Second, all of us come from some kind of a culture. Some who are first generation have close ties to it, be it Vietnamese, Persian, Armenian, Nigerian or Indian. Musicians from these countries automatically bring new ideas to the jazz melting pot, to create a whole new sound.
On the other hand, these cultures also remind us to revel in our heritage. I’m of Greek background, and have an inherent affinity for sounds from the Mediterranean countries. While Levin or Mosley don’t have an overt Jewish characterization of their culture, the fact that they mix a fervent desire to keep a musical tradition alive yet seek new ideas is part of their upbringing.
I grew up in a Jewish neighborhood, and was always fascinated that the families would get into intense discussions and talk about a variety of subjects, getting to the essence of an “argument.” Tony Levin has pioneered the unique Chapman Stick, which is a way of tapping the bass strings to create a more “progressive rock” feel. Mosley has stayed loyal to the upright bass, but has added a ton of buttons and pedals to be able to sound like he could fit into Metallica and not drop a stitch. Both men have kept loyal to the tradition, but have also veered forward into the Promised Land.
Look at all of the great musical contributions the Jews have given us. The agonizing cantoral sounds from the clarinets of Benny Goodman and Artie Shaw, the wondrous minor chords of emotion on pieces like “Nightmare.” Even today, some of the best Brazilian sounds come from Israeli-born Anat Cohen. And don’t forget, Irving Mills discovered Duke Ellington and made him into the public icon of his day. Sure, you can argue that he made a good profit off of him, but what agent goes into business to lose money?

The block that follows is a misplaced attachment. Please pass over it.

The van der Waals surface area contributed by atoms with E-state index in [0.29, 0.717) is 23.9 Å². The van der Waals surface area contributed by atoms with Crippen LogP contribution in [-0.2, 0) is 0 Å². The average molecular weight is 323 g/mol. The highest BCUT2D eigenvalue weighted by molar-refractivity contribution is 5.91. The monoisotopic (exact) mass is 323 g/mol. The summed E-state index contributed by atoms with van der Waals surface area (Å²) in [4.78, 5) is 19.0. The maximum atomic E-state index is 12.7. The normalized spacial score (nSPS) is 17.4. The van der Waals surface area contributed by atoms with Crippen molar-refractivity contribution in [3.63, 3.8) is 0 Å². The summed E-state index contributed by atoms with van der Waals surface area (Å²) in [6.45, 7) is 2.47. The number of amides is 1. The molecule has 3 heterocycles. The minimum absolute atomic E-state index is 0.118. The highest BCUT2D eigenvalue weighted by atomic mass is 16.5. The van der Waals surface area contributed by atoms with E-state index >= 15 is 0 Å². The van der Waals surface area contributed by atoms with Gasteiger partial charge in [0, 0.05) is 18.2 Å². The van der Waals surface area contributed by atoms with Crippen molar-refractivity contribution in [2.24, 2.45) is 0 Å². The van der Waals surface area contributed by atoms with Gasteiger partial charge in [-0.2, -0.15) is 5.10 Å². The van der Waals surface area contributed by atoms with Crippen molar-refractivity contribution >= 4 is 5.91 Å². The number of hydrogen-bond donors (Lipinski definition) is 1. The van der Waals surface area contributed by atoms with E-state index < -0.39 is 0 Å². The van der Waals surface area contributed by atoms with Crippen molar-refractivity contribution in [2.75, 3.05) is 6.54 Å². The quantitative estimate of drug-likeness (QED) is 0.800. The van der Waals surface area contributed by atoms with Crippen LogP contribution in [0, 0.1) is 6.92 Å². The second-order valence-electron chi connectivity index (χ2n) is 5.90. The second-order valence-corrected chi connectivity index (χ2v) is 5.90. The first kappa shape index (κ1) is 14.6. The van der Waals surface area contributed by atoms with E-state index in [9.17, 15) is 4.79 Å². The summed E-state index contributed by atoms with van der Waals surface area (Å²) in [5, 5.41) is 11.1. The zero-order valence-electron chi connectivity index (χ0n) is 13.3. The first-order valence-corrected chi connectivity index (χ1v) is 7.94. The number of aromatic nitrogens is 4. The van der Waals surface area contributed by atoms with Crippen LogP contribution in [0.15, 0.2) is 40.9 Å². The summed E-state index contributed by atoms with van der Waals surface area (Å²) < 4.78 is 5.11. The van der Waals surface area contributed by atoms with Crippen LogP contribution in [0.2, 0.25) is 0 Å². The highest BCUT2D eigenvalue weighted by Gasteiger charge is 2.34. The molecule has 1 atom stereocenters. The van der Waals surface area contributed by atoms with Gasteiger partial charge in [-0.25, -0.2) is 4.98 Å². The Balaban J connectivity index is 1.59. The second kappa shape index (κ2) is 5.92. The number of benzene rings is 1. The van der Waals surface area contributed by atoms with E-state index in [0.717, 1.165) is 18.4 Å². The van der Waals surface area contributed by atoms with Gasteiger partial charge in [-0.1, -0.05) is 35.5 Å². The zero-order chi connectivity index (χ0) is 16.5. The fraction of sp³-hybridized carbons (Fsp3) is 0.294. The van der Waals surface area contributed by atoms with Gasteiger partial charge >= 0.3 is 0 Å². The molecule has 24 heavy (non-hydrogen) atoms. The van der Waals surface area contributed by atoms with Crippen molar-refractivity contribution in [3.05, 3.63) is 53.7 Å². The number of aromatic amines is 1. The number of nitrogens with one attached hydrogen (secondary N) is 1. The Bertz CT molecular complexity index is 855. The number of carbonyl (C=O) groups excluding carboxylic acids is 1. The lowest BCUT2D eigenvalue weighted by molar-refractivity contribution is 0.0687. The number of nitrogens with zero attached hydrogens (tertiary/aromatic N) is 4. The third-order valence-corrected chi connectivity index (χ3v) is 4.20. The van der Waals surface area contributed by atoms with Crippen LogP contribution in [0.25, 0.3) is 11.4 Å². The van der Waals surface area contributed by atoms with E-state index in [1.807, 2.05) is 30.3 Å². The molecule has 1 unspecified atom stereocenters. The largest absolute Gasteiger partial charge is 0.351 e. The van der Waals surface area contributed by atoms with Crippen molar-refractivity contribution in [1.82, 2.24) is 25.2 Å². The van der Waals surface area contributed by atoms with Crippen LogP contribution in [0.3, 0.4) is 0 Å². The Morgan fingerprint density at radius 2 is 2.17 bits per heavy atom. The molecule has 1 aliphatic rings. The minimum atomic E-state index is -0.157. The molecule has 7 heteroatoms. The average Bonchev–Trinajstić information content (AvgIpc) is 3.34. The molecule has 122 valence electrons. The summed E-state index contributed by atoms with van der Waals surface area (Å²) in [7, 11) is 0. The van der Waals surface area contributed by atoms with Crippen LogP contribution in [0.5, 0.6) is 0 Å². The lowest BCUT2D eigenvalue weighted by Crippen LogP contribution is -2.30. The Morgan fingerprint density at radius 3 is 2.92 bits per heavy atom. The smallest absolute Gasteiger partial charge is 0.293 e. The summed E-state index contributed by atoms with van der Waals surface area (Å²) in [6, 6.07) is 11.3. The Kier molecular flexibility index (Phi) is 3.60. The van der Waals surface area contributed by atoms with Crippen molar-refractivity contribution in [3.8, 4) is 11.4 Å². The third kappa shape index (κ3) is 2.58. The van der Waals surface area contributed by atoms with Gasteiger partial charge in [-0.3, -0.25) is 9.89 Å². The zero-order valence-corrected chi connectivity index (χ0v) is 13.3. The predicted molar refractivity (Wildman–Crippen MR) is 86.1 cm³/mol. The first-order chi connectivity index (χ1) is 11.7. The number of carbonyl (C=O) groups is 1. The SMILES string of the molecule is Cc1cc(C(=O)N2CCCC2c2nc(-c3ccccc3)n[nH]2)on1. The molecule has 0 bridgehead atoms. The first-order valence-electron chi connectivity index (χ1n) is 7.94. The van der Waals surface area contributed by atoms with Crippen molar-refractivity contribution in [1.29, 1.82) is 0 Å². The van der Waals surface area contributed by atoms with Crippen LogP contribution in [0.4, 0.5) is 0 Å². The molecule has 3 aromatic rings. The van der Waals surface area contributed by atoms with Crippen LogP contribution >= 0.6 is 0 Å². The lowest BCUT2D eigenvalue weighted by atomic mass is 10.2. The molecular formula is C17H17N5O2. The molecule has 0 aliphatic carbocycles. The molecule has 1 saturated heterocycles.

You may not feel like you’re “connected” deeply to any culture, that you’re a “mutt” of sorts. Don’t be discouraged; you’re actually in a culture but aren’t aware of it. You just need to analyze your surroundings a bit more.
I remember when I went to the STAX museum in Memphis, TN. There was a series of video interviews, and I believe it was Rufus Thomas that said what got him interested in music was hearing the local country and western stars. Ray Charles said the same thing, and even put out a couple smoking C&W albums!
I find it sadly fascinating that people are so pre-occuppied with race these days, when it’s culture that makes the difference. Even the Bible talks about how “there is neither Greek or Jew, man or woman, slave or free,” as we are equal under God in Christ. Sure, people like to ignore these things, but the facts are the facts.
KEEP WRITING US. HERE ARE SOME RECENT COMMUNICATIONS…
Hi George (I presume…)
Thank you for your review of “The Passion Of Charlie Parker”. However, I must tell you that in specifying the use of tenor sax instead of alto sax as the major problem, you are just about completely missing the point of the project. This is not a tribute album. There have been more than enough tributes to Bird. There have also been more than enough albums of his songs with people trying to emulate him stylistically. This is an examination of him as a amazing and tragic archetypal figure, thus the use of the term “passion” to describe impressionistic “play” of his life. Whether we are discussing Bird, Van Gogh, Jimi Hendrix, or Hank Williams, there is a common thread among innovators who are candles burning too brightly. The artist ahead of his time has a heavy load to bear, whether he is painting with words, oil paints or music. The use of tenor sax was purposeful, so as not to play the game of emulating Bird, which is a rather trivial pursuit, and which he would laugh at were he still alive. The one thing that he would not be doing if he was still with us would be to play like he used to play. He was a far too restless force, and already tiring of what bebop had become by the time of his death.